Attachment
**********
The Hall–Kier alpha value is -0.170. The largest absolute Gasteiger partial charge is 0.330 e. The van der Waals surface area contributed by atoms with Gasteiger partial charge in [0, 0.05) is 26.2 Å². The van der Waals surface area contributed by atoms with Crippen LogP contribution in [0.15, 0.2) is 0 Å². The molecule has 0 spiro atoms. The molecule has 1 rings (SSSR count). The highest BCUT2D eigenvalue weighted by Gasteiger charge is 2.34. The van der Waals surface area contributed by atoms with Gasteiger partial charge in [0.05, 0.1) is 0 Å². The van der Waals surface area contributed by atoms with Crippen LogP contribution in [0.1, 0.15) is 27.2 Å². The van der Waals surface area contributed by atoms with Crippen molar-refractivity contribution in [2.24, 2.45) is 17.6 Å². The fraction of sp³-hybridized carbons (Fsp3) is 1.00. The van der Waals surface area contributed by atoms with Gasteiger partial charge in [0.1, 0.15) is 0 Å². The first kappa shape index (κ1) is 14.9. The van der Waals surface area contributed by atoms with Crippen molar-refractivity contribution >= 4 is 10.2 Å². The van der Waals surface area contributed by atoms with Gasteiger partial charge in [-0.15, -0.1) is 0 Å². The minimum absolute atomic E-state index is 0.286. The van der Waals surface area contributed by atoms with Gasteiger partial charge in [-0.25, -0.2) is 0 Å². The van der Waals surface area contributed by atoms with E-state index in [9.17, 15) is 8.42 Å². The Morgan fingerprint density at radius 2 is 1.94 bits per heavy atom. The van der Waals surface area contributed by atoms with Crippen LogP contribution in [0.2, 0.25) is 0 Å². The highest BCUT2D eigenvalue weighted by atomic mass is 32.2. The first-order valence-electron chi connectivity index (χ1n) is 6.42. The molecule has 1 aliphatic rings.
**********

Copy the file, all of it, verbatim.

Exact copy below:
The Hall–Kier alpha value is -0.170. The largest absolute Gasteiger partial charge is 0.330 e. The van der Waals surface area contributed by atoms with Gasteiger partial charge in [0, 0.05) is 26.2 Å². The van der Waals surface area contributed by atoms with Crippen LogP contribution in [0.15, 0.2) is 0 Å². The molecule has 0 spiro atoms. The molecule has 1 rings (SSSR count). The highest BCUT2D eigenvalue weighted by Gasteiger charge is 2.34. The van der Waals surface area contributed by atoms with Gasteiger partial charge in [0.05, 0.1) is 0 Å². The van der Waals surface area contributed by atoms with Crippen LogP contribution in [0.1, 0.15) is 27.2 Å². The van der Waals surface area contributed by atoms with Crippen molar-refractivity contribution in [2.24, 2.45) is 17.6 Å². The fraction of sp³-hybridized carbons (Fsp3) is 1.00. The van der Waals surface area contributed by atoms with Gasteiger partial charge in [0.1, 0.15) is 0 Å². The first kappa shape index (κ1) is 14.9. The van der Waals surface area contributed by atoms with Crippen molar-refractivity contribution >= 4 is 10.2 Å². The van der Waals surface area contributed by atoms with Gasteiger partial charge in [-0.15, -0.1) is 0 Å². The minimum absolute atomic E-state index is 0.286. The van der Waals surface area contributed by atoms with Gasteiger partial charge in [-0.25, -0.2) is 0 Å². The van der Waals surface area contributed by atoms with E-state index in [9.17, 15) is 8.42 Å². The Morgan fingerprint density at radius 2 is 1.94 bits per heavy atom. The van der Waals surface area contributed by atoms with Crippen LogP contribution in [0.2, 0.25) is 0 Å². The highest BCUT2D eigenvalue weighted by atomic mass is 32.2. The first-order valence-electron chi connectivity index (χ1n) is 6.42. The molecule has 1 aliphatic rings.